3 Int'l J. Discrimination & L. 1 (1998-1999)

handle is hein.journals/ijdisclw3 and id is 1 raw text is: 








International Journal of Discrimination and the Law, 1998, Vol. 3, pp. 1
1358-2291/98 $10
 1998 A B Academic Publishers. Printed in Great Britain

EDITORIAL

In this issue Kadriye Bakirci considers the problem of sexual harassment
in member states of the EC, the legal remedies available and the implica-
tions for key principles of EC law, including health and safety at work and
the competitiveness of undertakings, as well as the effects on victims and
employers. She examines the European Commission's Recommendation
on the protection of the dignity of women and men at work and the Code
of Practice on Sexual Harassment which treats sexual harassment as a sex
discrimination issue. Bakirci argues that using Article 11 8A the EC could
formulate a new Directive on sexual harassment. This is needed because
the Equal Treatment Directive and national sex discrimination law does
not provide redress for all forms of sexual harassment. She also
emphasises the need for the protection of dignity in legal proceedings and
the reversal of the burden of proof. The author compares relevant provi-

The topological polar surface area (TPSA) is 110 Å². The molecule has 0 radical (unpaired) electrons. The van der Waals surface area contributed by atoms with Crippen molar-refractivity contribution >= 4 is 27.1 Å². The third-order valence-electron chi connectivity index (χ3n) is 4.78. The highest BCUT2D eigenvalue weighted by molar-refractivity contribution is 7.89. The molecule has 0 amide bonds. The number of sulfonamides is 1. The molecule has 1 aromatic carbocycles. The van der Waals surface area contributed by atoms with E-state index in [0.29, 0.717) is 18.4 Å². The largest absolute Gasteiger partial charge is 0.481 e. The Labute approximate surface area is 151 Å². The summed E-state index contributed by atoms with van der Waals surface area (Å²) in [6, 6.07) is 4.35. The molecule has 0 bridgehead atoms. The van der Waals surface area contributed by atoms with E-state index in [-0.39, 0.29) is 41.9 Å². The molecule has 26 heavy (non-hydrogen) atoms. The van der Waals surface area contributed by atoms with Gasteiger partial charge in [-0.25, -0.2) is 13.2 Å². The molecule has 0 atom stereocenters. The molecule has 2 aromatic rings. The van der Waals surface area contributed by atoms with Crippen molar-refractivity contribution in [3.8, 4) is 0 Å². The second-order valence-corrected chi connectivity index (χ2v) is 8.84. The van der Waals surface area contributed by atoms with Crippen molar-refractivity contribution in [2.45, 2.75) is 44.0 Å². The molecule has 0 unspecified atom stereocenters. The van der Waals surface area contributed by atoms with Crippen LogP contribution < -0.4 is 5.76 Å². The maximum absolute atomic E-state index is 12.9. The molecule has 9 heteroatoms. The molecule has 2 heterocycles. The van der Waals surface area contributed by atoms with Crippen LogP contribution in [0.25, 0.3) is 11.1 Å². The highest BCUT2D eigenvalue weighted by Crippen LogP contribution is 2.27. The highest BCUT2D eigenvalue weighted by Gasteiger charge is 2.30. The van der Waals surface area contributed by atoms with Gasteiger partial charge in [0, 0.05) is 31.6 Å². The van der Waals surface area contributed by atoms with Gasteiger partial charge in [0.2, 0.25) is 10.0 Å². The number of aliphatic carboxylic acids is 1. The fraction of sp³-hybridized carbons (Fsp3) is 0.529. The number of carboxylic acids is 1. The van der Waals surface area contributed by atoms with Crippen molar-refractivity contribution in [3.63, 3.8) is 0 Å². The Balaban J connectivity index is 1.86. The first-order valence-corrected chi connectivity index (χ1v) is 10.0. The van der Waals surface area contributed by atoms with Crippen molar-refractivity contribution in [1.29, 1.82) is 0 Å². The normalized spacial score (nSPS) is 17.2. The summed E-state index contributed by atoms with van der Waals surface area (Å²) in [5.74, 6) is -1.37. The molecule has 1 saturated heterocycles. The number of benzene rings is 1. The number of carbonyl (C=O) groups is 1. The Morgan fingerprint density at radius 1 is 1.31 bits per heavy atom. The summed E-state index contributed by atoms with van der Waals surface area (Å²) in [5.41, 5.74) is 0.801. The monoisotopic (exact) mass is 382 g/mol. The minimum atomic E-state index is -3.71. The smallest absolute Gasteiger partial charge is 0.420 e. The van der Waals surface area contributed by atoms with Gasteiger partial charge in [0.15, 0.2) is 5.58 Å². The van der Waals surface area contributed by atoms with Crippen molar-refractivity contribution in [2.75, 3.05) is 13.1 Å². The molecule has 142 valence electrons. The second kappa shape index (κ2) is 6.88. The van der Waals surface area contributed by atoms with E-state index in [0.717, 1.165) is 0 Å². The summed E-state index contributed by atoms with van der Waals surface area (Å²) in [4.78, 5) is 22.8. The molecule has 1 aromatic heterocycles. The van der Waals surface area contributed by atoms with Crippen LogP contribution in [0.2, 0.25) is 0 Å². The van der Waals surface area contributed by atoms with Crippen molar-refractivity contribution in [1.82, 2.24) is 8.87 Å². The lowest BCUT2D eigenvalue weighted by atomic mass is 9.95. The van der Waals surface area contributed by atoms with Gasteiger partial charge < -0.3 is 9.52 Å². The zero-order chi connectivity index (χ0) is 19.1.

sions of UK and US case law and makes recommendations for the future.
     Anita Kalunta-Crumpton examines the prosecution of black
defendants in drug trafficking trials at a London Crown Court and
magistrates' court. She reviews the way racial imageries of crime and
deprivation are represented in prosecution discourse, reflecting the pop-
ular perception of black people as potential criminals. Using examples
from her fieldwork, she shows how the prosecution's claim that defend-
ants engaged in drug-trafficking for economic reasons resulted in the
reproduction of images of race, socio-economic deprivation and crime
as part of the process by which the claim was justified. This assumption
or justification, she argues, reaffirms the image of the black community
as deprived and criminally-minded.
     Martin MacEwen considers the meaning of racial grounds in
terms of definitions in the Race Relations Act 1976 and their legal and
social implications in the context of Government plans to create an
Assembly for Wales and a Scottish Parliament. He explores the question
of whether the Welsh and Scots have a national identity in terms of the
RRA, as distinct from being British. The UK definition, which includes
race, colour, nationality and ethnic or national origin, does raise
practical problems. However, as recent cases have suggested that to
discriminate against someone on the grounds of his or her being
English, Welsh or Scottish may not offend the Race Relations Act 1976,
he argues that this exclusion runs counter to the spirit of the protection
of human rights in international law and also conflicts with the com-
monsense interpretation of the legislation which has previously been
followed.

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